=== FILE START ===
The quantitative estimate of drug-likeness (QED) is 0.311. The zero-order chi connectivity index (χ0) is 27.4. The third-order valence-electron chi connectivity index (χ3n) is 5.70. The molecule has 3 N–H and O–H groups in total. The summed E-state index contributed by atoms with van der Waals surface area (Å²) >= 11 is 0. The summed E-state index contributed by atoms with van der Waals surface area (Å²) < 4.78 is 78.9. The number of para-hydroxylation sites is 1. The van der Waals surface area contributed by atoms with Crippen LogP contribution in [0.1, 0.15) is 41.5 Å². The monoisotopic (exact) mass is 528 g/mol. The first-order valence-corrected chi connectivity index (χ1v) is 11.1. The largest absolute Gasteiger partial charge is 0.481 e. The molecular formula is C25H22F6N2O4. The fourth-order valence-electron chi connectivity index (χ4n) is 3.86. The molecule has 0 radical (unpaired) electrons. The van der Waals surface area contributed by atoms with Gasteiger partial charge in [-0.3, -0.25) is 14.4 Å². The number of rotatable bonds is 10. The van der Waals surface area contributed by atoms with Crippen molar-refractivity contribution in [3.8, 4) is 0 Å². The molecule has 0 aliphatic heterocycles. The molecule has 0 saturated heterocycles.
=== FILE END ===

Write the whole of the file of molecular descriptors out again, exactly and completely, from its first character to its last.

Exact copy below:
The quantitative estimate of drug-likeness (QED) is 0.311. The zero-order chi connectivity index (χ0) is 27.4. The third-order valence-electron chi connectivity index (χ3n) is 5.70. The molecule has 3 N–H and O–H groups in total. The summed E-state index contributed by atoms with van der Waals surface area (Å²) >= 11 is 0. The summed E-state index contributed by atoms with van der Waals surface area (Å²) < 4.78 is 78.9. The number of para-hydroxylation sites is 1. The van der Waals surface area contributed by atoms with Crippen LogP contribution in [0.1, 0.15) is 41.5 Å². The monoisotopic (exact) mass is 528 g/mol. The first-order valence-corrected chi connectivity index (χ1v) is 11.1. The largest absolute Gasteiger partial charge is 0.481 e. The molecular formula is C25H22F6N2O4. The fourth-order valence-electron chi connectivity index (χ4n) is 3.86. The molecule has 0 radical (unpaired) electrons. The van der Waals surface area contributed by atoms with Gasteiger partial charge in [-0.3, -0.25) is 14.4 Å². The number of rotatable bonds is 10. The van der Waals surface area contributed by atoms with Crippen molar-refractivity contribution in [3.8, 4) is 0 Å². The molecule has 0 aliphatic heterocycles. The molecule has 0 saturated heterocycles.